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Personal Injury

Petition fuels the call for ban on fireworks sales

Reading time: 2 mins 21 secs

Alice Sanderson, November 14, 2018

Fireworks celebrations on Bonfire Night and Diwali this year have once again raised arguments over the safety of selling fireworks to members of the public.

Diwali, which fell on 7th November -  only two days after Bonfire Night - has meant fireworks celebrations for some have continued for much longer than usual.

Growing concern

A petition to ban the sale of fireworks to the public and have them for licensed display only has generated over 280,000 signatures, suggesting that public concern is on the increase. And the news this year has again been littered with incidences of burns to people and damage, to property. In Liverpool a vicious assault on a homeless man left him with burns, while in Shrewsbury a neighbour’s firework party destroyed part of a woman’s home and garden.

Research by St Johns Ambulance in 2016 found that a third of parents and grandparents have witnessed an injury during celebrations on Bonfire Night.

‘Packaging should show injuries’

Senior doctors have called for firework packaging to include graphic images of injuries from fireworks to highlight their dangers.

This is also supported by Labour MP Jim Fitzpatrick who says that: "There is an urgent need for government to introduce graphic warnings on firework packaging. The hope is that a graphic image of the potential dangers of misuse may stop someone in their tracks, preventing a possible life-changing injury."

A YouGov poll of over 2,000 adults, conducted in October, found that 62% believed graphic warnings should be introduced on fireworks packaging.

Currently fireworks are packaged in bright and bold colours, similar to children’s toys, and warnings are often only displayed on a small section on the back of packaging.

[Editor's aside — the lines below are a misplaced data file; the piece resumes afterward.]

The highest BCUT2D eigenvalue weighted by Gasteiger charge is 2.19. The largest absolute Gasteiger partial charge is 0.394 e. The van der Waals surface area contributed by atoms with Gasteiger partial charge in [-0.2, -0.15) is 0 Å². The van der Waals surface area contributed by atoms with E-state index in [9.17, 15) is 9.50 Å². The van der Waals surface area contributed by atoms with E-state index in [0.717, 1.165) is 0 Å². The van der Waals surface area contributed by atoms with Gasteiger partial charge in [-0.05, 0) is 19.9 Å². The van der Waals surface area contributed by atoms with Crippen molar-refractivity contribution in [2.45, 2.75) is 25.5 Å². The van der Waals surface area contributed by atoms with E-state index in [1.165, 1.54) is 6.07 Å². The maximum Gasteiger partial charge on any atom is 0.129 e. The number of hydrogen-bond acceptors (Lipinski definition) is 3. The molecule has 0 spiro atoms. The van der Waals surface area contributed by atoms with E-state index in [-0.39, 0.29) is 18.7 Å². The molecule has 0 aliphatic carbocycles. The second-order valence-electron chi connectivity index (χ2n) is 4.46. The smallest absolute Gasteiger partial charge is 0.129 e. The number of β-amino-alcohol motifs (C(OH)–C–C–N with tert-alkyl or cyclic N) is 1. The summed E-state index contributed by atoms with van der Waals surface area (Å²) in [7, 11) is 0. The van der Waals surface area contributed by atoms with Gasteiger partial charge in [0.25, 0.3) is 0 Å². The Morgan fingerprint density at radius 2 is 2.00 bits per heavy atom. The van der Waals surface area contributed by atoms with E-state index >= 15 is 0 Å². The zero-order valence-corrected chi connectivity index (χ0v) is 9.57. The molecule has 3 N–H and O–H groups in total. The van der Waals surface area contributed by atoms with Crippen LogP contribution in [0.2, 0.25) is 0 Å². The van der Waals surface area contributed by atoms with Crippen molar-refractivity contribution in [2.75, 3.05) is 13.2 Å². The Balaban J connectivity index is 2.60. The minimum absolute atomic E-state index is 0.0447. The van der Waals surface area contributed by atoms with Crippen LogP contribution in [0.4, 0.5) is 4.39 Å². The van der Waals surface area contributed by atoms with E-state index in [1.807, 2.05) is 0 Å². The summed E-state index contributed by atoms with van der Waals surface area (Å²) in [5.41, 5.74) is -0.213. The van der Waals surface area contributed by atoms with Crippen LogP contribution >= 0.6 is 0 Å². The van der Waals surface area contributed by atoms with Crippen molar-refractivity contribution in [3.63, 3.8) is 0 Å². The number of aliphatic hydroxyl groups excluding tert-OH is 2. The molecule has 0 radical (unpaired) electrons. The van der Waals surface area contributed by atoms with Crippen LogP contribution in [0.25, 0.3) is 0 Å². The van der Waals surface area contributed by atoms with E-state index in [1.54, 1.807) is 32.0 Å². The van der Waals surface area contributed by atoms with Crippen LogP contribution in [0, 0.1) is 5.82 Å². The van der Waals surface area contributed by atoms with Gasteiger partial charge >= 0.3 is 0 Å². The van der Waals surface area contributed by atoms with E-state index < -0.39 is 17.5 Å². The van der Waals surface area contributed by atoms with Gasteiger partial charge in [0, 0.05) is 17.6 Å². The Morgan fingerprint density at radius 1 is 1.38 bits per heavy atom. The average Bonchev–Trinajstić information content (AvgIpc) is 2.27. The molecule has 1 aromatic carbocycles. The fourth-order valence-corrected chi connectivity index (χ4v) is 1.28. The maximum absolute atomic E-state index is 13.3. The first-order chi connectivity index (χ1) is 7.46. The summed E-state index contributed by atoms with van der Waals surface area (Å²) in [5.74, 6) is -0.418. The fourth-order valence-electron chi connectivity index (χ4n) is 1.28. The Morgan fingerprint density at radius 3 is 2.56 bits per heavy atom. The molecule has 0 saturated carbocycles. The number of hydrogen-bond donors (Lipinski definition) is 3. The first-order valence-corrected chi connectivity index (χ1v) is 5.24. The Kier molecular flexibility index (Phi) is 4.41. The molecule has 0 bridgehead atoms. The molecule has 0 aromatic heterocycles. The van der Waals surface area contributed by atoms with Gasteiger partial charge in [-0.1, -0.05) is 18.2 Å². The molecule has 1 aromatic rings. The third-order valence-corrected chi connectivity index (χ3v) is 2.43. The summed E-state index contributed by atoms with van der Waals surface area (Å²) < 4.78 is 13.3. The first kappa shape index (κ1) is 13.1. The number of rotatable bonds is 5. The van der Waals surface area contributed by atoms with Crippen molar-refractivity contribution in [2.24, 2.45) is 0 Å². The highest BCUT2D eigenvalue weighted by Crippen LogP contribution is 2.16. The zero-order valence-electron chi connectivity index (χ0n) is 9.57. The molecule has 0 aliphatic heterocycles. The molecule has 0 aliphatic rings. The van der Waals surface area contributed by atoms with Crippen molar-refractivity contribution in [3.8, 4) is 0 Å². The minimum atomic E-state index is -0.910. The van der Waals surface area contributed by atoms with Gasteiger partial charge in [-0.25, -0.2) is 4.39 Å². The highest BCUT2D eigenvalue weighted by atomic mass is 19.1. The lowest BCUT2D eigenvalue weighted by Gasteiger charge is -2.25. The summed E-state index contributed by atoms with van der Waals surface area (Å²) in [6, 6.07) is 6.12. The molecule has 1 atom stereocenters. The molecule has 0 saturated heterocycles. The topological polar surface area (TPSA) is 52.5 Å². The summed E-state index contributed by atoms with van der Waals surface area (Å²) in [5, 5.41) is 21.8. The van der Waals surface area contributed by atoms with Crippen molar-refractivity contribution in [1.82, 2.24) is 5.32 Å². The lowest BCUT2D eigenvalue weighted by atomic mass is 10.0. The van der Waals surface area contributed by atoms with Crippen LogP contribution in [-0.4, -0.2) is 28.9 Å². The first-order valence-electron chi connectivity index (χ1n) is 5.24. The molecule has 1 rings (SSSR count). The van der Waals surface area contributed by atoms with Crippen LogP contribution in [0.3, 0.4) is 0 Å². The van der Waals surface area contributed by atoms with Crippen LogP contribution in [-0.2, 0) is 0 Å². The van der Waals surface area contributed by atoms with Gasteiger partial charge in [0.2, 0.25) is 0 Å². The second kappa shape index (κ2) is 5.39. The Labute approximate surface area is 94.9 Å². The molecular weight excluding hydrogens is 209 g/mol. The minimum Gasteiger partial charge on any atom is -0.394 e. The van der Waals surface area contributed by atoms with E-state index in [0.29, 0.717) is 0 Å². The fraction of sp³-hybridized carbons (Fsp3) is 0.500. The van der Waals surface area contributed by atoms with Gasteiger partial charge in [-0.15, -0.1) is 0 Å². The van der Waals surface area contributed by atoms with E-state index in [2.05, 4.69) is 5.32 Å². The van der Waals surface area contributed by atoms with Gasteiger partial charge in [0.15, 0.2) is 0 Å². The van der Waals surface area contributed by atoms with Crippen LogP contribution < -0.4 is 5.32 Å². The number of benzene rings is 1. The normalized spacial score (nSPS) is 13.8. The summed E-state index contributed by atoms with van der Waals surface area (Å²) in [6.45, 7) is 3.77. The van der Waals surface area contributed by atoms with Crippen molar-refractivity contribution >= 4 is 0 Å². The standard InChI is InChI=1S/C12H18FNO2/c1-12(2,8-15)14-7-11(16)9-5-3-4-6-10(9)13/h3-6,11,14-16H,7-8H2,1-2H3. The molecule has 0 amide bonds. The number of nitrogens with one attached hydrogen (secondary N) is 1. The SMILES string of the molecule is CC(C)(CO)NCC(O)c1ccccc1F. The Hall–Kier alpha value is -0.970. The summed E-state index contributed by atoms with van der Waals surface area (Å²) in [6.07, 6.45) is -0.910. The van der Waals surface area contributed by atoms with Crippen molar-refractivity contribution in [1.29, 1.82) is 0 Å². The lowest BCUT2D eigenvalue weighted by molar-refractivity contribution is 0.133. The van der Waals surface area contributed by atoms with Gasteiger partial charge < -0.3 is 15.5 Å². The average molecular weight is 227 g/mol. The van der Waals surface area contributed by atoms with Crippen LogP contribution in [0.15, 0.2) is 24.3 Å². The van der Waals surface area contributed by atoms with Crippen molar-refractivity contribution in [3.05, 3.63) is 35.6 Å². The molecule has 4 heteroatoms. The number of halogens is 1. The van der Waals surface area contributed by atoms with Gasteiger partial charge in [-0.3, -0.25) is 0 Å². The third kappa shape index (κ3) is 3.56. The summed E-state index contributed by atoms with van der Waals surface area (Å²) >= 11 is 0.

Almost 4,500 people attended A&E with fireworks injuries last year, which is double the numbers reported in 2009/10.  Half of those treated were under the age of 18.

Clearly firework injuries are increasing, despite repeat campaigns on their danger.

Are graphic warnings enough to decrease these figures?

Or is the petition more on track for the answer, and should fireworks only be allowed for licensed displays?

Comment

Andrew Cullwick, spokesperson for First4Lawyers, said: “The number of injuries to those under 18 shows that the law is not a deterrent to many, so would changing the law to allow only for licensed displays make it any better? It would certainly make it easier to police, but if they are willing to break the law now they are almost certainly going to do it when the law changes too.

It would seem that the solution, at least for now, is indeed to include graphic warnings on fireworks packaging. While the use of graphic images on cigarette packing has been shown not to work, fireworks are not an addiction, and as they lack any form of clear warning currently, it can only be a good thing to introduce these warnings.”